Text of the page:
#AAN2018 – Venlafaxine Reduces Fibromyalgia Symptoms in Women Without Depressive Disorder, Study Shows

#AAN2018 – Venlafaxine Reduces Fibromyalgia Symptoms in Women Without Depressive Disorder, Study Shows

Treatment with the antidepressant venlafaxine (brand name Effexor XR) reduces pain, muscle stiffness, and interference in daily life in women with fibromyalgia who don’t have depressive disorder, according to researchers.

The study, “The Effects of Venlafaxine vs Gabapeptine in Fibromyalgia,” will be presented in a poster session titled General Neurology, at the 2018 American Academy of Neurology (ANN) Annual Meeting on April 26. The meeting is April 21-27 in Los Angeles.

The study’s abstract was recently published in the journal Neurology.

Fibromyalgia causes widespread pain and increased pain sensitivity, as well as fatigue, muscle stiffness, sleep disturbance, and depression.

Patients with fibromyalgia have few effective treatments to choose from. Two options are the antiepileptic medication gabapentin (Neurontin), and venlafaxine, a selective serotonin and norepinephrine reuptake inhibitor (SNRIs) antidepressant.

Researchers compared the effects of venlafaxine with gabapentin 90 in fibromyalgia patients without depressive disorder.

The study included 163 ambulatory patients (mean age of 51) with primary fibromyalgia, characterized by diffuse chronic pain with unknown cause. Researchers evaluated the Fibromyalgia Impact Questionnaire (FIQ)‘s total score (0-80 range, with 0 indicating no impact) and pain score (0-10).

They also assessed the mean tender point pain threshold, which represents a patient’s pain threshold when force is applied; number of tender points, which are areas of muscle painful upon palpation; FIQ fatigue score; and tiredness.

Results revealed that, compared to gabapentin, treatment with venlafaxine led to greater improvements in the FIQ total score, but not in the pain score.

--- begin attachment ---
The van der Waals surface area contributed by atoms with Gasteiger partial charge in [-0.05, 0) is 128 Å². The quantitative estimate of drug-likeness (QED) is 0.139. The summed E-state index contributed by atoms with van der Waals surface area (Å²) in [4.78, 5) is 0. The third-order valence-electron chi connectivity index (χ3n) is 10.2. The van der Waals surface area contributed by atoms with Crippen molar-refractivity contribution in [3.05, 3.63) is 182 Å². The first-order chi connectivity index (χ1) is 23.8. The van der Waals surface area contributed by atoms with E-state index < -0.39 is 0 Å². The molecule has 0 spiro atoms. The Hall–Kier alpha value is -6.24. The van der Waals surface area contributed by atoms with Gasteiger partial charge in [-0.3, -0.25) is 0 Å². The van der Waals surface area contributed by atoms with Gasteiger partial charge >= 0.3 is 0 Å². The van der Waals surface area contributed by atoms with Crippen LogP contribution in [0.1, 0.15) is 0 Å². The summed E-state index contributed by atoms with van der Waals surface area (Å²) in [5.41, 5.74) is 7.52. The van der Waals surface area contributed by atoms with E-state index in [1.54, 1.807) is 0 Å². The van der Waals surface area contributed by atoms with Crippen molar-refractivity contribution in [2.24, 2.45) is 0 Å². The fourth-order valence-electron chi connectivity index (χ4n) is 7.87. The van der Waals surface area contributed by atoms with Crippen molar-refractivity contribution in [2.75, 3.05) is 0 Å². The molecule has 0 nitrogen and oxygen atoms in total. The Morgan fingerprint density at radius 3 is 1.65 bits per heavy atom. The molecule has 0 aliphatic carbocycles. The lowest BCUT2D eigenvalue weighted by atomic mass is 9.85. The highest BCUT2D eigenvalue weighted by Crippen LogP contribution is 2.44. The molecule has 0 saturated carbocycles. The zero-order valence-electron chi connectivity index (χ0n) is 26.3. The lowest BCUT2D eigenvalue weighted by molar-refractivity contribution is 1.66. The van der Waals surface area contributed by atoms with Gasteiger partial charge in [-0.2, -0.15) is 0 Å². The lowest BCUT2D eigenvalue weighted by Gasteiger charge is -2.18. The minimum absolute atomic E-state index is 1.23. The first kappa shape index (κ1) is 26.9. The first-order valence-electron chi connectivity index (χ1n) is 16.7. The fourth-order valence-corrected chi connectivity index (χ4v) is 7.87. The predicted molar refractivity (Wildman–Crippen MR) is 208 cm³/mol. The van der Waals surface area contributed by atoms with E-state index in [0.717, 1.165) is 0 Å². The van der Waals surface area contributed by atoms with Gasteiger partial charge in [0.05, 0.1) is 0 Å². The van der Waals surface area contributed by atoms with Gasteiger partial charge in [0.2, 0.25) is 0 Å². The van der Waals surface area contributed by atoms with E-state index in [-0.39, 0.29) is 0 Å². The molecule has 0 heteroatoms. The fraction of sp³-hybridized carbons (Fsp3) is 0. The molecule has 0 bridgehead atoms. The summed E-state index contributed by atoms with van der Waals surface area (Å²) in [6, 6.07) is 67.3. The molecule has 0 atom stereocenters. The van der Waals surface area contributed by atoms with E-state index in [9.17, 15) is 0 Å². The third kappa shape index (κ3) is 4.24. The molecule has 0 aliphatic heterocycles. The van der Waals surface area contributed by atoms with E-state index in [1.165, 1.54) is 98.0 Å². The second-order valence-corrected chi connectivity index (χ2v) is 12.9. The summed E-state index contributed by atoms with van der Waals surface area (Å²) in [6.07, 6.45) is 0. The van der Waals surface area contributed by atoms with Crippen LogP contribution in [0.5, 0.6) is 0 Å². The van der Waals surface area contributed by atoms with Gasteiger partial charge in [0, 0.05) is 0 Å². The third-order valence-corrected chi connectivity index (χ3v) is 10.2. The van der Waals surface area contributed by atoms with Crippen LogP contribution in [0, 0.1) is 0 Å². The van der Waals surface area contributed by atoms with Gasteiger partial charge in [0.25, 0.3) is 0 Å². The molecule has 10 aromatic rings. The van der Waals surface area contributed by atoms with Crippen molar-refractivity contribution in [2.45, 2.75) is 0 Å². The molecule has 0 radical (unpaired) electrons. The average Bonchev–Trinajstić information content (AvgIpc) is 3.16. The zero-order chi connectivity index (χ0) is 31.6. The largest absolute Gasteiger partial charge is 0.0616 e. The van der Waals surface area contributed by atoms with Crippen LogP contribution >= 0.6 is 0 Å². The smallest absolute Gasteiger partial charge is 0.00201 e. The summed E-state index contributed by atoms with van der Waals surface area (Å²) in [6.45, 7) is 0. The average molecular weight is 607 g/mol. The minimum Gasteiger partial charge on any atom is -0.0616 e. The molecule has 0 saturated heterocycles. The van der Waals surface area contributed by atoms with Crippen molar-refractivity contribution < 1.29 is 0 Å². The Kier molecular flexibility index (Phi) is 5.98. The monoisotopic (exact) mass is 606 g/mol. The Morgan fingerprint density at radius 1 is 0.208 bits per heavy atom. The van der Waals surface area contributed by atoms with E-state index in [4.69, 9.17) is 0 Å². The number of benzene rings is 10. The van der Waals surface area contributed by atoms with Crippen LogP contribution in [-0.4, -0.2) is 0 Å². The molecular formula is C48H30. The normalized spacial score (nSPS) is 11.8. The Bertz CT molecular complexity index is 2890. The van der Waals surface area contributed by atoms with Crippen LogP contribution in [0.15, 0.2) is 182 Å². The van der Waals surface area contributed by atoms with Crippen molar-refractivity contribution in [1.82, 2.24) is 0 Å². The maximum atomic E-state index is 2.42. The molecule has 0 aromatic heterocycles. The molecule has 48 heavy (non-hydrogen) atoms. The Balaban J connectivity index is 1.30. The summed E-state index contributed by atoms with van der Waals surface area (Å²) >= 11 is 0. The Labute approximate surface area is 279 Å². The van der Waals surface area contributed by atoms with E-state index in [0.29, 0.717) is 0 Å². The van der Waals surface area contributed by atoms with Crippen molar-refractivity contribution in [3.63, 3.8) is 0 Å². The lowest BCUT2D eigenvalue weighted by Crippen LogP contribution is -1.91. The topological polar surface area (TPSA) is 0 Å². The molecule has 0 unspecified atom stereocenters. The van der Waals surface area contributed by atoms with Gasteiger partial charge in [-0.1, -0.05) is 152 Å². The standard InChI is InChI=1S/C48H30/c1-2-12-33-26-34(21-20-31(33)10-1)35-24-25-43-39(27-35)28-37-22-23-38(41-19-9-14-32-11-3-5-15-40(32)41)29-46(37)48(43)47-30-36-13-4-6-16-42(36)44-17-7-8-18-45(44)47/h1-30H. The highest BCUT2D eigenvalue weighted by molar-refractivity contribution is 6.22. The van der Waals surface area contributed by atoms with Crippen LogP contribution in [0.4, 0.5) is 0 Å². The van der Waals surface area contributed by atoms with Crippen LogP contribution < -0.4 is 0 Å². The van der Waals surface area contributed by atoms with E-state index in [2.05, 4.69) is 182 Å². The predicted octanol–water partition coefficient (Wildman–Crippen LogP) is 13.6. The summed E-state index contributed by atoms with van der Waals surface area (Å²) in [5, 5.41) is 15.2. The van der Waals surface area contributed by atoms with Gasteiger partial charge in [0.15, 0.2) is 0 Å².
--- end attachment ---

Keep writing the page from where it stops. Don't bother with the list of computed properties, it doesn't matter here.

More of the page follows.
Patients treated with venlafaxine also saw greater decreases in pain severity and functional interference from pain – activity, mood, walking ability, normal work, relations with others, sleep, and life enjoyment – as assessed with the Brief Pain Inventory, number of tender points, FIQ stiffness score, and mean tender point pain threshold.

The benefits of venlafaxine over gabapentin were significant in women – 42 received venlafaxine, and 59 were given gabapentin – but not in men. The improvements in women were independent of the effect on mood or anxiety.

Venlafaxine’s safety and tolerability showed a favorable safety profile and was well-tolerated.

“[Venlafaxine] was an effective and safe treatment for many of the symptoms associated with fibromyalgia in subjects without major depressive disorder, particularly for women,” researchers wrote.

4 comments

  1. Jean Wiensch says:

    Venlafaxine made me quite ill. I took it for about 3 months, the side effects I had were quite horrible. My blood pressure spiked to dangerous levels and the fatigue that comes with fibromyalgia became worse. FYI… I am not normally depressed but this medication affected my thinking processes along with worsening my pain. I also tried gabapentin years ago. There was no relief on pain and the weight gain was astounding.

  2. Suzanne Schultz says:

    I’m at the 3 month mark of taking venlafaxine, and I still feel terrible. If anything, after increasing my dosage, I feel worse. I’m more exhausted, in more pain, and more anxious, irritable and more emotional. My doctor wants me to give it more time…and I feel like I’m falling apart inside.

  3. Trudi Webber says:

    I have found venlafaxine works well for me, but everyone has different reactions so that is why it is so hard to find something that works, especially when no one is quite sure what causes Fibro.

  4. LK says:

    Never again will I take ANY antidepressant, and I’ve been on many of them over the years for my fibromyalgia. In desperation, I blindly accepted whatever prescription the doctors threw my way, and these drugs were terrible for me. Don’t try to quit them cold turkey either — ramping down is safer.

    I think we need to be very very careful of drugs that have warning labels that say, “may increase suicidal thoughts”. Should we really be putting that in our bodies? Jeesh, I’d rather sit on the heating pad, take a bath, and an Advil than risk the antidepressant Russian Roullette again.

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